WASHINGTON – U House Oversight and Accountability Committee approved two bills in a party vote on Tuesday for the purpose curb government influence on social media posts on Twitter and Facebook.
An invoice from the chairmanNo, Rep. James Comer, R-Ky., seeks to prohibit federal agency employees from using their authority to influence social media companies to suppress or restrict or add disclaimers to legal comments. The committee voted 24-20 to approve the bill.
The other bill, by Rep. Scott Perry, R-Pa., will require a government report of all times in the last five years, a federal agency urged a social media company to remove or suppress or add disclaimers to legal speech. The committee voted 24-20 to approve the bill.
Here’s what we know about the legislation:
Why is House Oversight focusing on Twitter, other social media companies?
The two pieces of legislation come after a hearing earlier in February detailing how Twitter has temporarily blocked links to news about Hunter Biden’s laptop.
Republicans have argued that social media platforms should also suppress allegations of 2020 election fraud. and the origins of COVID-19 and treatments. Twitter and Facebook banned former President Donald Trump after the attack on the Capitol on January 6, 2021, but his access has been restored.
Former Twitter executives testified that they met regularly during the 2020 presidential campaign with FBI officials who raised concerns about the posts, which the company decided to act on. Managers regret blocking links to a New York Post story about Hunter Biden’s laptop weeks before the 2020 election, but said they had been warned of possible Russian hacking and disinformation.
“It is inappropriate and dangerous for the federal government to decide what legal speech is allowed on a private sector platform,” Comer said. “All Americans have the right to use these new and powerful communications technology resources to share their views and opinions without Uncle Sam putting his thumb on the scale to sway the debate in one direction.”
The top Democrat on the panel, Rep. Jamie Raskin of Maryland, said none of the witnesses said the FBI ordered Twitter to limit distribution of the story. But former President Donald Trump’s White House contacted the platform urging the removal of a 2019 tweet by celebrity Chrissy Teigen, witnesses said.
“Social media companies have a First Amendment right to set their own rules governing their own speech,” Raskin said.
The outlook for both Oversight bills is uncertain because of conflicting political goals between the Republican House and Democratic Senate. In general terms, Republicans argue that too much freedom of speech is limited, while Democrats argued the platforms should do more to combat misinformation.
Social media policing “huge problem” to the GOP or “a no-problem solution” to the Democrats
Republicans backed both pieces of legislation after complaining that social media sites have routinely blocked or suppressed conservative posts on topics such as the origins of the COVID-19 pandemic.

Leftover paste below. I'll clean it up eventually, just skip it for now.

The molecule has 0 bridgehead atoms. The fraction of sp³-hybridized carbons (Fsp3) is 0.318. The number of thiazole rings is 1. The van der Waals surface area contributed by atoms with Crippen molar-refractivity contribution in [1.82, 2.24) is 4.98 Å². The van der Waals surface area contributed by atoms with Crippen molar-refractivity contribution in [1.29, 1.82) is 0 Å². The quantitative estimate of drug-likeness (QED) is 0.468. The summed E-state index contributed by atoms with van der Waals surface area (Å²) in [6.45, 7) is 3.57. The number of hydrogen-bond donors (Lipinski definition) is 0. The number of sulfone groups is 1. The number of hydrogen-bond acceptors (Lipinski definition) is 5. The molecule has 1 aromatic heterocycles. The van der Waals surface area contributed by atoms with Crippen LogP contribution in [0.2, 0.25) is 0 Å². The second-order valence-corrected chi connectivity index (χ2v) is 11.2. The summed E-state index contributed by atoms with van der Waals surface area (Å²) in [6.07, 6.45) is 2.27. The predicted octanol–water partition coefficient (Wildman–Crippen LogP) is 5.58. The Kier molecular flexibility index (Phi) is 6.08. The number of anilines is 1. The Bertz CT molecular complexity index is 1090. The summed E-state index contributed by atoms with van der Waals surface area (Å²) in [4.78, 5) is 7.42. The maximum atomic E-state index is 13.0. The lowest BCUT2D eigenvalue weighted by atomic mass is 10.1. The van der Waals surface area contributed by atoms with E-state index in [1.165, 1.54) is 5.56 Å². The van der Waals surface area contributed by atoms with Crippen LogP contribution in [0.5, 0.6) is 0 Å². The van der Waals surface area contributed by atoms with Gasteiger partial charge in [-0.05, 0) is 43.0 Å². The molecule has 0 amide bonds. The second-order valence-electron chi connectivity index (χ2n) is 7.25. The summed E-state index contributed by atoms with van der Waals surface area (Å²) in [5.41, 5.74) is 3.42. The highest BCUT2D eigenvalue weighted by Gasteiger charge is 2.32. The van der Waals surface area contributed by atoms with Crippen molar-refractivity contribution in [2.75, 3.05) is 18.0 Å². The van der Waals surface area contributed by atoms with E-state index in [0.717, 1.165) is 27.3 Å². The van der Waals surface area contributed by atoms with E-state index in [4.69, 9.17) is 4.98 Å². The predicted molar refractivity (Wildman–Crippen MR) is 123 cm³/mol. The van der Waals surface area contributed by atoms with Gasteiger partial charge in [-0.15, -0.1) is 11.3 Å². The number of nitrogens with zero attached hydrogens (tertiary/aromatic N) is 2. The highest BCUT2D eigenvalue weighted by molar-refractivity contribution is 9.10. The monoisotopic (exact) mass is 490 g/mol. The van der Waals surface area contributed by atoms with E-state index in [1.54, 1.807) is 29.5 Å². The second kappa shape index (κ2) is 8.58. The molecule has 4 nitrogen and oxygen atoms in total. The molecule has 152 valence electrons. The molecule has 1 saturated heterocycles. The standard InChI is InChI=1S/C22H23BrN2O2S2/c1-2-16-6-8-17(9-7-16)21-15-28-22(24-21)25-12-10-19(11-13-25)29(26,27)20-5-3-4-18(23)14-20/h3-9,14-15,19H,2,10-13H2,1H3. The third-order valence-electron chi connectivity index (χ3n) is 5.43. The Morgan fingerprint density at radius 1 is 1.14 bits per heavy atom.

Rep. Andy Biggs, R-Ariz., said anyone suggesting the virus started in a Chinese lab has been labeled conspiracy theorists, “nuts” and “xenophobes.” He cited social media platforms that discourage posts from doctors citing medical studies about masks not working.
“It’s a huge issue in my mind,” Biggs said.
Rep. Lauren Boebert, R-Colo., said people should be able to question masks, vaccines and what happened in hospitals without fear of being shut down, suspended and banned.
“Americans need to be able to ask these questions,” Boebert said. “They have the right to receive information about what is happening.”
But Democrats said there was no evidence in the committee’s recent Twitter hearing that FBI agents or others in the federal government had any influence on the platform’s decision to block links to the laptop’s history. Hunter Biden. Rep. Dan Goldman, D-N.Y., called the legislation “a solution without a problem.”
“This is not about the First Amendment,” said Rep. Melanie Stansbury, DN.M. “This is gaslighting.”
The committee approved the bills after rejecting half a dozen Democratic amendments along party lines. Among them was a proposal by Raskin to apply legislation to Congress, in addition to executive branch agencies. Representative Stephen Lynch, D-Mass., proposed to allow national security workers to transmit information about threats such as disinformation about elections.
“If we don’t adopt this amendment, this becomes the Putin Protection Act,” Raskin said, referring to Russian President Vladimir Putin.
The alleged suppression of conservatives is a focus of House GOP
Legislation is part of it House Republican oversight of the Biden administration which lawmakers said was neglected while Democrats controlled both houses of Congress. Republicans have focused on social media companies in their initial questions.
In addition to legislation in the Oversight and Foreign Affairs, the head of the Judiciary Committee, Representative Jim Jordan, R-Ohio, named the top executives of five companies – Alphabet, Amazon, Apple, Microsoft and Meta – to ask about the alleged suppression of conservatives.
Jordan is seeking information on whether the FBI or other agencies have urged private companies such as Twitter, Facebook and Google’s YouTube to steer users away from conservative content or drop conservative users.
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This article originally appeared in USA TODAY: Hunter Biden, COVID-19: Why House GOP is focusing on Twitter